The nuclear matrix elements are calculated in proton-neutron quasiparticle random phase approximation with partial restoration of the isospin symmetry for ^{48}Ca, ^{76}Ge, ^{82}Se, ^{96}Zr, ^{100}Mo, ^{110}Pd, ^{116}Cd, ^{124}Sn, ^{130}Te and ^{136}Xe, which are of experimental interest. In the calculation the same set of nuclear structure parameters is used as in Simkovic et al. [20]. The pairing and residual interactions as well as the two-nucleon short-range correlations derived from the realistic nucleon-nucleon Argonne V18 potential are considered [26]. The closure approximation for intermediate nuclear states is assumed with (Ē_{n} − (*E*_{i} + *E*_{f})/2) = 8 MeV. The free nucleon value of axial-vector coupling constant (*g*_{A} = 1.25 − 1.27) is considered.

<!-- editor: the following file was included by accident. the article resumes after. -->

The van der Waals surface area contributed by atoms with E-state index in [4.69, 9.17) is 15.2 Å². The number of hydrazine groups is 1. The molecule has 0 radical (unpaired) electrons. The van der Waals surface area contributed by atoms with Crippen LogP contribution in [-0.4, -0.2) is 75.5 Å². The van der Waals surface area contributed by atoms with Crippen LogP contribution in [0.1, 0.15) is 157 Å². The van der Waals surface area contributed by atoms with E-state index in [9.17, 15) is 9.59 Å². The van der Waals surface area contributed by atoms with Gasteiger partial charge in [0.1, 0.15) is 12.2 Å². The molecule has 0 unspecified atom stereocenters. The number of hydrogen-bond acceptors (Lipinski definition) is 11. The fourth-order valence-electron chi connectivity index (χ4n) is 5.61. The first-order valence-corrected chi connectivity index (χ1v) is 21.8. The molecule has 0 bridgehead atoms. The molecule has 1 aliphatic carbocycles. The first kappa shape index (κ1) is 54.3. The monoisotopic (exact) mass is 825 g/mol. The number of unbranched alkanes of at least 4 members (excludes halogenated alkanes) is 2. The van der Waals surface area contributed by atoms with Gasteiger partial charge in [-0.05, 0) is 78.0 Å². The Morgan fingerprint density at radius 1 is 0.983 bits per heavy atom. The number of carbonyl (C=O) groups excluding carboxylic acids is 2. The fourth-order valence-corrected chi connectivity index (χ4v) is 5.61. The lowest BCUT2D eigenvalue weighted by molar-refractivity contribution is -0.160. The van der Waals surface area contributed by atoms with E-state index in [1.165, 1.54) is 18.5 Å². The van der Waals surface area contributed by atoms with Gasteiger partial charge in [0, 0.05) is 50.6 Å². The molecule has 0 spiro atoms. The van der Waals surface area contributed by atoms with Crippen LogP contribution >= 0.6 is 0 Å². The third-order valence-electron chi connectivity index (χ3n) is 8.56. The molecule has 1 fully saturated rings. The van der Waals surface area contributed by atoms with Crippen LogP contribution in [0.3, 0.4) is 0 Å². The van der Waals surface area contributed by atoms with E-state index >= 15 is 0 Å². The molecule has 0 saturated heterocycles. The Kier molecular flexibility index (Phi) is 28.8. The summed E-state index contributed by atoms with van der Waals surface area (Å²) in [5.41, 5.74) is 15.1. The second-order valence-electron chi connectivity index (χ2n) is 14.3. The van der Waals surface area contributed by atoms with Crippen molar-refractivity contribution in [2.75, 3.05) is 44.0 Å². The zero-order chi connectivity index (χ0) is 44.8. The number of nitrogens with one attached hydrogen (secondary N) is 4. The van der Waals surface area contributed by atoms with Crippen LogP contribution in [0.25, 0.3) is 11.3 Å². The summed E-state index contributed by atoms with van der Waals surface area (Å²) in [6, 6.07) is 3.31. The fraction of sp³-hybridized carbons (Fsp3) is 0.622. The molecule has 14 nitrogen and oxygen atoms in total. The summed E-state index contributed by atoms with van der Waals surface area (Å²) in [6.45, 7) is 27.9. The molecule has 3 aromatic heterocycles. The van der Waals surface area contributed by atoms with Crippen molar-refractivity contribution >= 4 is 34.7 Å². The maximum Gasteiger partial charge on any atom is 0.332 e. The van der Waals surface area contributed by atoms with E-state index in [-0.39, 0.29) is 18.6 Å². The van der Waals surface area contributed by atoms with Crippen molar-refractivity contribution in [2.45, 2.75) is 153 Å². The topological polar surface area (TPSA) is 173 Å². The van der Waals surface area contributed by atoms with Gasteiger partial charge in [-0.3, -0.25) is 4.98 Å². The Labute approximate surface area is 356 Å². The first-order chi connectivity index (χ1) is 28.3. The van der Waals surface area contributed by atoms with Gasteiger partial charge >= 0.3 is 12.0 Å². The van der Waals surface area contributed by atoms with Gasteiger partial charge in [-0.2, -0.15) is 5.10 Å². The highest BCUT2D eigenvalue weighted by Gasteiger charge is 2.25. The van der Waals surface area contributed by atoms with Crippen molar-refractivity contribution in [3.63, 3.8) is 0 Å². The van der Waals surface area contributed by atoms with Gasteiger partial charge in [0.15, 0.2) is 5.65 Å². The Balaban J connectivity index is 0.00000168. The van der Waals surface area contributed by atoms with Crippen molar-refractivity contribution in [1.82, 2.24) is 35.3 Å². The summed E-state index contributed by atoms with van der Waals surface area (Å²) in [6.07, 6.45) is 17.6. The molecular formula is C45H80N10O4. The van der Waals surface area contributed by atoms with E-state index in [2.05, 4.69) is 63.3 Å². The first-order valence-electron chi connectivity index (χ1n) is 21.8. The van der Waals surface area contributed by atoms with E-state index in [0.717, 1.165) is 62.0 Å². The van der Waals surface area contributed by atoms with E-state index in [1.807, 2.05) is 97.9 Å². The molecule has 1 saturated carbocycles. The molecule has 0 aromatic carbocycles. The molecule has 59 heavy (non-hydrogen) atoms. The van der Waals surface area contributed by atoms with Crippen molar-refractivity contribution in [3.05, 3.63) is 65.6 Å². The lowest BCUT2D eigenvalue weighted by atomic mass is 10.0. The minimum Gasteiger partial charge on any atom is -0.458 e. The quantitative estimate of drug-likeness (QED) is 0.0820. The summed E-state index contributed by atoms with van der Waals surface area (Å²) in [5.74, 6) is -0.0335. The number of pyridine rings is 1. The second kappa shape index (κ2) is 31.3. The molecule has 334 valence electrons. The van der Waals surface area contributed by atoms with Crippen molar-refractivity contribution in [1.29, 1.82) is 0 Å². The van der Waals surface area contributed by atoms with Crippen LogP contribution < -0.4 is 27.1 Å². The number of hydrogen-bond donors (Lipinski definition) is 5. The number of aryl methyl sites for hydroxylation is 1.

In Table 1 the calculated NMEs are presented. The values of *M*_{F,GT,T} and *M*_{ν} differ slightly (within 10%) with those given in Simkovic et al. [20], which were obtained without consideration of the closure approximation. By glancing Table 1 we see that *M*_{Fω, GTω, Tω} ≃ *M*_{F,GT,T} and *M*_{νω} ≃ *M*_{ν} as for the average neutrino momentum q = 100 MeV and used average energy of intermediate nuclear states we have *q*/(*q* + Ē_{n} − (*E*_{i} + *E*_{f})/2) ≃ 1. The absolute value of *M*_{Fq, GTq, Tq} is smaller in comparison with *M*_{F,GT,T} by about 50% for Fermi NMEs and by about factor two in the case of Gamow-Teller and tensor NMEs. From Table 1 it follows that there is a significant difference between results of this work and the QRPA NMEs of Muto et al. [25], especially in the case of ^{100}Mo. This difference can be attributed to the progress achieved in the 0ν*ββ*-decay formalism due to inclusion of higher order terms of nucleon currents [21, 24], the way of adjusting the parameters of nuclear Hamiltonian [27], description of short-range correlations [26] and restoration of the isospin symmetry [20].